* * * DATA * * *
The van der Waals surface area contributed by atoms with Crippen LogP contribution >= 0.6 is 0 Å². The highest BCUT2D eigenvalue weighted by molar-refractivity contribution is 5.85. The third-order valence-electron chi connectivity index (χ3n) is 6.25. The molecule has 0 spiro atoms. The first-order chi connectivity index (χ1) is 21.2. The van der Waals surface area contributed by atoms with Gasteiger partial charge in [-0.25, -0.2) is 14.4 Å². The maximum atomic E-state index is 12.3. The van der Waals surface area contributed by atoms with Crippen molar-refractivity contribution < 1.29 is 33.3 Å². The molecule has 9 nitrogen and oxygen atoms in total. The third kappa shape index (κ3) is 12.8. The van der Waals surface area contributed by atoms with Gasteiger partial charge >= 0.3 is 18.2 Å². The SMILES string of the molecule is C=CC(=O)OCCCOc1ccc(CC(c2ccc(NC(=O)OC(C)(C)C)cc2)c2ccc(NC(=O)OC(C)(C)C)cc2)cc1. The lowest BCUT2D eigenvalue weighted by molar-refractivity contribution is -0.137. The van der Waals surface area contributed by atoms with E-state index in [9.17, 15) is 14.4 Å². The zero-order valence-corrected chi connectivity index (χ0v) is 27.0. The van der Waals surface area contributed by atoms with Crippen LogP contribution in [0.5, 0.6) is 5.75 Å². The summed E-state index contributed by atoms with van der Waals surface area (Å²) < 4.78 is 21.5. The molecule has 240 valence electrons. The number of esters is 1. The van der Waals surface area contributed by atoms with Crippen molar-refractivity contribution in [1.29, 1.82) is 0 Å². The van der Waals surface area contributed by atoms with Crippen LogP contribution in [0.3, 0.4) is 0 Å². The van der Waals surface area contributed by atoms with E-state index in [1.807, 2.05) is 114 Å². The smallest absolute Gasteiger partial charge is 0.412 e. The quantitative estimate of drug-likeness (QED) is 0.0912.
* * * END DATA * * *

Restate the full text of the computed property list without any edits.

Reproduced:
The van der Waals surface area contributed by atoms with Crippen LogP contribution >= 0.6 is 0 Å². The highest BCUT2D eigenvalue weighted by molar-refractivity contribution is 5.85. The third-order valence-electron chi connectivity index (χ3n) is 6.25. The molecule has 0 spiro atoms. The first-order chi connectivity index (χ1) is 21.2. The van der Waals surface area contributed by atoms with Gasteiger partial charge in [-0.25, -0.2) is 14.4 Å². The maximum atomic E-state index is 12.3. The van der Waals surface area contributed by atoms with Crippen molar-refractivity contribution < 1.29 is 33.3 Å². The molecule has 9 nitrogen and oxygen atoms in total. The third kappa shape index (κ3) is 12.8. The van der Waals surface area contributed by atoms with Gasteiger partial charge >= 0.3 is 18.2 Å². The SMILES string of the molecule is C=CC(=O)OCCCOc1ccc(CC(c2ccc(NC(=O)OC(C)(C)C)cc2)c2ccc(NC(=O)OC(C)(C)C)cc2)cc1. The lowest BCUT2D eigenvalue weighted by molar-refractivity contribution is -0.137. The van der Waals surface area contributed by atoms with E-state index in [9.17, 15) is 14.4 Å². The zero-order valence-corrected chi connectivity index (χ0v) is 27.0. The van der Waals surface area contributed by atoms with Crippen LogP contribution in [0.5, 0.6) is 5.75 Å². The summed E-state index contributed by atoms with van der Waals surface area (Å²) < 4.78 is 21.5. The molecule has 240 valence electrons. The number of esters is 1. The van der Waals surface area contributed by atoms with Crippen molar-refractivity contribution in [1.29, 1.82) is 0 Å². The van der Waals surface area contributed by atoms with Crippen LogP contribution in [0.3, 0.4) is 0 Å². The van der Waals surface area contributed by atoms with E-state index in [1.807, 2.05) is 114 Å². The smallest absolute Gasteiger partial charge is 0.412 e. The quantitative estimate of drug-likeness (QED) is 0.0912.